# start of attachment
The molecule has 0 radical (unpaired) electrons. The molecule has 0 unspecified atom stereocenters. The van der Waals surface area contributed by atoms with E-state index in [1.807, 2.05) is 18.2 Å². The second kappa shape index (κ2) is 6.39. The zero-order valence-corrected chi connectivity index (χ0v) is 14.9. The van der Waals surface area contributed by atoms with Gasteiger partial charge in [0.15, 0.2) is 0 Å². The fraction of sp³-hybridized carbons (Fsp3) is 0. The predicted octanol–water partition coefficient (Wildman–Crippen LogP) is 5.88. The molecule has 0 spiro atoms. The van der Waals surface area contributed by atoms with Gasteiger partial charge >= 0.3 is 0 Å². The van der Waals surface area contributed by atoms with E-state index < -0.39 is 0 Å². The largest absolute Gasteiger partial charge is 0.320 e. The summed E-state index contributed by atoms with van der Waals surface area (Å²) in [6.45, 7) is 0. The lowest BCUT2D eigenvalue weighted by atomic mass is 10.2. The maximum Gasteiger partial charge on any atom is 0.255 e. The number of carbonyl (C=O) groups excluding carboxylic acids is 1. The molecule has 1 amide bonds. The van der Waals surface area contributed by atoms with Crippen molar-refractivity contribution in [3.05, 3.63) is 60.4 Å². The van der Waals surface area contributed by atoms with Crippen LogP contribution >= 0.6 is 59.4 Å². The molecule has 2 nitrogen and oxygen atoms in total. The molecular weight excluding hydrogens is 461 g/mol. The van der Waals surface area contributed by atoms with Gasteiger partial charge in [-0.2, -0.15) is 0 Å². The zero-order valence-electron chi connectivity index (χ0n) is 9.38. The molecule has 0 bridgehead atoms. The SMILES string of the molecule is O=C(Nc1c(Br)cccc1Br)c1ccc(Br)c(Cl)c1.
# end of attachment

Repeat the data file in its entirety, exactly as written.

The molecule has 0 radical (unpaired) electrons. The molecule has 0 unspecified atom stereocenters. The van der Waals surface area contributed by atoms with E-state index in [1.807, 2.05) is 18.2 Å². The second kappa shape index (κ2) is 6.39. The zero-order valence-corrected chi connectivity index (χ0v) is 14.9. The van der Waals surface area contributed by atoms with Gasteiger partial charge in [0.15, 0.2) is 0 Å². The fraction of sp³-hybridized carbons (Fsp3) is 0. The predicted octanol–water partition coefficient (Wildman–Crippen LogP) is 5.88. The molecule has 0 spiro atoms. The van der Waals surface area contributed by atoms with Gasteiger partial charge >= 0.3 is 0 Å². The van der Waals surface area contributed by atoms with E-state index < -0.39 is 0 Å². The largest absolute Gasteiger partial charge is 0.320 e. The summed E-state index contributed by atoms with van der Waals surface area (Å²) in [6.45, 7) is 0. The lowest BCUT2D eigenvalue weighted by atomic mass is 10.2. The maximum Gasteiger partial charge on any atom is 0.255 e. The number of carbonyl (C=O) groups excluding carboxylic acids is 1. The molecule has 1 amide bonds. The van der Waals surface area contributed by atoms with Crippen molar-refractivity contribution in [3.05, 3.63) is 60.4 Å². The van der Waals surface area contributed by atoms with Crippen LogP contribution >= 0.6 is 59.4 Å². The molecule has 2 nitrogen and oxygen atoms in total. The molecular weight excluding hydrogens is 461 g/mol. The van der Waals surface area contributed by atoms with Gasteiger partial charge in [-0.2, -0.15) is 0 Å². The zero-order valence-electron chi connectivity index (χ0n) is 9.38. The molecule has 0 bridgehead atoms. The SMILES string of the molecule is O=C(Nc1c(Br)cccc1Br)c1ccc(Br)c(Cl)c1.